But like most unmarried women in 1965 she hadn’t stood a chance at keeping her baby. And the emotional damage had already been done. She, too, had been adopted, and was separated from a sister that she never knew. To then give up her own baby must have created such pain that shutting down was her safest coping mechanism. I can only wonder about her ghosts. Who did she hope her ‘Donna’ would turn out to be? Did I even come close? I will always regret the conversations we never had.

Bringing Ghosts Into the Light

When I read Betty Jean Lifton’s description of the Ghost Kingdom I experienced an incredible moment of recognition and understanding. I wasn’t alone. It wasn’t my fault. And yet the euphoria was, and still is, tinged with sadness that I didn’t discover this sooner. How different my family relationships might have been. But my mum and dad, my birth mother, and my birth father have all passed on. I still work to forgive myself for all the things I did and didn’t do.

Bringing my ghosts into the light has been a painful process. I’ve had to accept that we can revisit the past but we can’t change it. Writing and sharing my story on stage has helped, but I can still be tripped by a throw-away comment, or find the tiniest hint of criticism in even the kindest review.

But just as the Ghost Kingdom can only thrive in secrecy, so can openness lead to new connections. Those that I’ve made with other people in the adoption community are more precious, intense, and affirming than I thought possible. I hope that my generation of adoptees in closed adoptions, especially those of the ‘baby scoop’ era, are the last to feel any sense of shame or secrecy. But this cannot happen until every adopted person is able to access their original birth certificates. And even then, it won’t eradicate the what-ifs and the questions, the imagined other lives, and natural curiosity. Those things are an essential part of human nature, and of the adoption experience.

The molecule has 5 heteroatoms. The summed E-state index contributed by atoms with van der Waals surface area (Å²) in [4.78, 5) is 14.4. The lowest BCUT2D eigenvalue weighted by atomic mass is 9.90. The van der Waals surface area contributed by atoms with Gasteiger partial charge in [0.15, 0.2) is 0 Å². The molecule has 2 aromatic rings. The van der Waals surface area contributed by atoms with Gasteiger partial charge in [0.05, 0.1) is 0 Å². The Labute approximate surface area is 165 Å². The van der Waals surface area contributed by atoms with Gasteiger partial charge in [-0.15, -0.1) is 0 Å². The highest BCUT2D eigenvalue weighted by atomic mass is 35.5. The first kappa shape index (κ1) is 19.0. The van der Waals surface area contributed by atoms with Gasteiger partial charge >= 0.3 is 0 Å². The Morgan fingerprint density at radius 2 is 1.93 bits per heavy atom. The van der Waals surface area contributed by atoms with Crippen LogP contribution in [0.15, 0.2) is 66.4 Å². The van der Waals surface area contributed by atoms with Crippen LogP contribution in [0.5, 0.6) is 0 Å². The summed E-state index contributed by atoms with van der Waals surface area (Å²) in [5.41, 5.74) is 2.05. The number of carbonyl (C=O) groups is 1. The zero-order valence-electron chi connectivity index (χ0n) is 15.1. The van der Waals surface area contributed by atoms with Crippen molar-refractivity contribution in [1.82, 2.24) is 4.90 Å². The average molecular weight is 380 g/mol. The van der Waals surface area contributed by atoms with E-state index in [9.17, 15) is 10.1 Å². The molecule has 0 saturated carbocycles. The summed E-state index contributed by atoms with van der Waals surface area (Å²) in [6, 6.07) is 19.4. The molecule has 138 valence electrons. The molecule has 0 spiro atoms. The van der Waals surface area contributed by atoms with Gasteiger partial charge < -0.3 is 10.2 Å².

And if we bring them into the light where we can all see them, then they aren’t ghosts anymore.

About Maggie Gallant

British-born playwright and performer Maggie Gallant writes for the stage on issues of identity, belonging, and family dynamics. She created the critically acclaimed play Hot Dogs at the Eiffel Tower which chronicles her life-long search for her birth father. Gallant’s latest play, Betwixt & Between, explores the complexities of the adoption Ghost Kingdom.

Betwixt & Between, a play by Maggie Gallant premiering at Adoption Knowledge Affiliates 2021 Conference.

The play premieres online on Friday, November 5, at 7:30pm ET | 4:30p PT. It is part of the featured content at the Adoption Knowledge Affiliates (AKA) 2021 Conference.

Get your tickets to the virtual reading . A link to the recording will be available to registrants after the event.

More Maggie

See Also

Lori Holden, mom of a young adult daughter and a young adult son, writes from Denver. She was honored as an Angel in Adoption® by the Congressional Coalition on Adoption Institute.

Find Lori’s books on her Amazon Author page, and catch episodes of Adoption: The Long View wherever you get your podcasts.